- Headline—Your headline (or title) can have up to 25 characters. It will be displayed in blue in a slightly larger font than the remaining lines.
- Display URL—A URL with a 37-character limit is displayed on the following line. Your display URL may be your home page, however, the actual page (destination URL) you direct readers to can (and should) differ. It can be any length.
- Description lines—Two description lines, limited to 35 characters each, follow. The second description line is commonly used as a call to action.
The guidelines above apply to the typical format of a paid search ad, which appear in a sidebar on the SERP. For popular categories, ads often appear atop the page (and even the bottom) and in this case, they are organized slightly different.
11 tips to optimize conversion
- Use your keywords—Include your keywords at least once. Consider placing keywords in the headline and descriptions. They will appear bolded when they match the search inquiry.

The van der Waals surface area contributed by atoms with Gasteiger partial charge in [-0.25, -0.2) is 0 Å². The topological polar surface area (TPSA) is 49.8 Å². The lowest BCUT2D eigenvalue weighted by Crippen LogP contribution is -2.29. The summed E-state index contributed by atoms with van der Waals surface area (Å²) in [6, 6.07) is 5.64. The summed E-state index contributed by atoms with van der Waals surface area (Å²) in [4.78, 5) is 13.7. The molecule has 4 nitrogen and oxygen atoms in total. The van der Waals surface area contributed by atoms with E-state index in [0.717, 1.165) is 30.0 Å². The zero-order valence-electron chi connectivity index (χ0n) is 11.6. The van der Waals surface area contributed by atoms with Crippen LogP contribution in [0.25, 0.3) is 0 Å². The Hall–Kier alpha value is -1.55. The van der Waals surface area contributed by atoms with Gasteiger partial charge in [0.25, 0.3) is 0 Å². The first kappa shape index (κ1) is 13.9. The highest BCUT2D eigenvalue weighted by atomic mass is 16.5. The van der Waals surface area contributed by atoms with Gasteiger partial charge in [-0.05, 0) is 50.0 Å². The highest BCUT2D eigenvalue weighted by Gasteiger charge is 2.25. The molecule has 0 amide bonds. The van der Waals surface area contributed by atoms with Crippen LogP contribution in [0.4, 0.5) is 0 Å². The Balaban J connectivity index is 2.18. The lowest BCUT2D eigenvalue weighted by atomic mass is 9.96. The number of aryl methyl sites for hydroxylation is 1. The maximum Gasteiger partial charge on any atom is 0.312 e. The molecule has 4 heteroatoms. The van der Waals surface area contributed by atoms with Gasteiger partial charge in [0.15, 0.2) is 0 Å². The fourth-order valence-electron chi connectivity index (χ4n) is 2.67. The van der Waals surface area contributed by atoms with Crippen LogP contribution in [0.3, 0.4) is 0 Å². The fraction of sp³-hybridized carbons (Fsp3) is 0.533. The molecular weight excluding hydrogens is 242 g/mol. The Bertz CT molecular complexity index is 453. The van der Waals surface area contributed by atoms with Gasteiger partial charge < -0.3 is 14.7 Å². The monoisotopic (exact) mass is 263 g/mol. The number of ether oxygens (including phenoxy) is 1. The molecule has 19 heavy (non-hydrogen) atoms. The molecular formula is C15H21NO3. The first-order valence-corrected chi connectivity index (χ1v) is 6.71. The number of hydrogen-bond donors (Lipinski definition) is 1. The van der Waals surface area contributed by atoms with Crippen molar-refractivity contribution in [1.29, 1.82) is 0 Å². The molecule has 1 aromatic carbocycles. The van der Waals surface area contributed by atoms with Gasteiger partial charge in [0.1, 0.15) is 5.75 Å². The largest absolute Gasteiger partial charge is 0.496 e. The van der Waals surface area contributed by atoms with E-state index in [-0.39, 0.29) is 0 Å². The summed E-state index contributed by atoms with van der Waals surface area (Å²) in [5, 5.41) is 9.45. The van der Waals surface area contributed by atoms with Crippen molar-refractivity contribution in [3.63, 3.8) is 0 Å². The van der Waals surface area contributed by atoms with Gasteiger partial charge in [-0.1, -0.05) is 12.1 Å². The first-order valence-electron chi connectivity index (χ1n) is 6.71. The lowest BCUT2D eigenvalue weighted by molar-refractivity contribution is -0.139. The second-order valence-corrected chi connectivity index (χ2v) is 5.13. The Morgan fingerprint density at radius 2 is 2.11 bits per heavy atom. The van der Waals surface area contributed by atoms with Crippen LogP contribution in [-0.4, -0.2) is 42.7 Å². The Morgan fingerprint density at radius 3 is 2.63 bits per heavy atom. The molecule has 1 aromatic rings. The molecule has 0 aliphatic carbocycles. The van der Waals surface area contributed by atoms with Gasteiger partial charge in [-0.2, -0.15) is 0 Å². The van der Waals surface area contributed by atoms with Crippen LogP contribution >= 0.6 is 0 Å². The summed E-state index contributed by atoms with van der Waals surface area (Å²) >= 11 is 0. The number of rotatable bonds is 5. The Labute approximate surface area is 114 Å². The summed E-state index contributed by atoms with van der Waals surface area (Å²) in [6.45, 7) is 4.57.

- Be clear—AdWords doesn’t accommodate creative writing. Get right to the point.
- Call for action—Write a short, focused, actionable call to action featuring verbs such as: get, save, shop. Suggest urgency, when appropriate with phrases such as: limited time, today, now.
- Offer a benefit—Compel action by appealing to the reader’s psyche with a benefit statement. A post from Unbounce says to “mirror the visitor’s end goal.”
- Differentiate—Read your competitors’ ads in an effort to identify a unique selling proposition for yours.
- Localize—Create geographically specific ads.
- WIIFM—Answer “what’s in it for me?” by addressing pain points and desires.
- Be specific—Be as specific as possible about your solution. Note that specific does not mean sensational. Watch the superlatives. Stay credible.
- Match your headlines—Meaning, match your ad headline to your landing page headline. This generally increases conversions because it keeps your ad and landing page copy consistent (but as always – TEST!).
- Get it right—Let no mistakes slip by. Check your spelling and grammar.